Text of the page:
|About Krish Mandal's Photography|
|Thursday, 13 December 2007|
I've been creating travel and landscape images since about 1998 and portraiture for nearly as long. However, I've been photographing on-and-off since childhood, and was initially introduced to a 35mm camera by my father, who owned a Pentax K1000 at the time, and instructed me in the basic inter-connectivity of aperture, shutter speed, film speed and metering. Eventually I became the family photographer by default. Without knowing it, I started a love affair with images of all kinds, not just still photos, but moving images too, all types of realistic art including trompe l'oeil; anything that dazzles the eye, engages the mind, and shows the hidden beauties of our planet. I love beautiful things. But what may be beautiful to me may not be beautiful to you, as in my infatuation with old and dilapidated subjects.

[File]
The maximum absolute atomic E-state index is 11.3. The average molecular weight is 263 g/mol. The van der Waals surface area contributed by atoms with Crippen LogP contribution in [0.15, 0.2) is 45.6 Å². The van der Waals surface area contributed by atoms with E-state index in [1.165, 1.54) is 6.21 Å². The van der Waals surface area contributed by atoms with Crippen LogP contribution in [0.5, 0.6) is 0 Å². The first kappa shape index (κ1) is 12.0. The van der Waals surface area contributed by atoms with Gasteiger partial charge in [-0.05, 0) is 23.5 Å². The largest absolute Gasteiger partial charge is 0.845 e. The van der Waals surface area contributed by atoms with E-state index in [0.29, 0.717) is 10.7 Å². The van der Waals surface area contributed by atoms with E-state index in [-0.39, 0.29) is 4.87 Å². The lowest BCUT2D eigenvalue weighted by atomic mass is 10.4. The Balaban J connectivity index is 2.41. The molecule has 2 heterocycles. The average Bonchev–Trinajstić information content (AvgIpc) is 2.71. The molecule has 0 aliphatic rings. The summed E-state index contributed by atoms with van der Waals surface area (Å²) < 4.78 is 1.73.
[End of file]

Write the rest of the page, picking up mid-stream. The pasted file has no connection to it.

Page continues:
While 4x5 is still my primary "wow" and "high resolution" camera, and I love the slow working speeds needed for it, digital capture has proven itself to be of very good quality since about 2004; enough so that I can produce sharp 16x20s from it, not to mention that I don't have to fuss with scanning and film dust; of course a CCD collects its share of dust too; I suppose it's all about the devil you care to dance with. For my digital work now with the Pentax K20D, I use a Pentax 10-17mm Fisheye, 28-105mm zoom, a 20mm rectilinear wide angle, a 50mm f/1.4 with superb bokeh, and a 70-300mm tele zoom with image stabilization. Ninety-nine percent of my image making uses either a polarizer, a neutral density, or neutral gradient on my lenses, and a Manfrotto 3021 tripod with a ball head. I never have used any specialty, solid colored, or color-gradient filters to create my fine art images.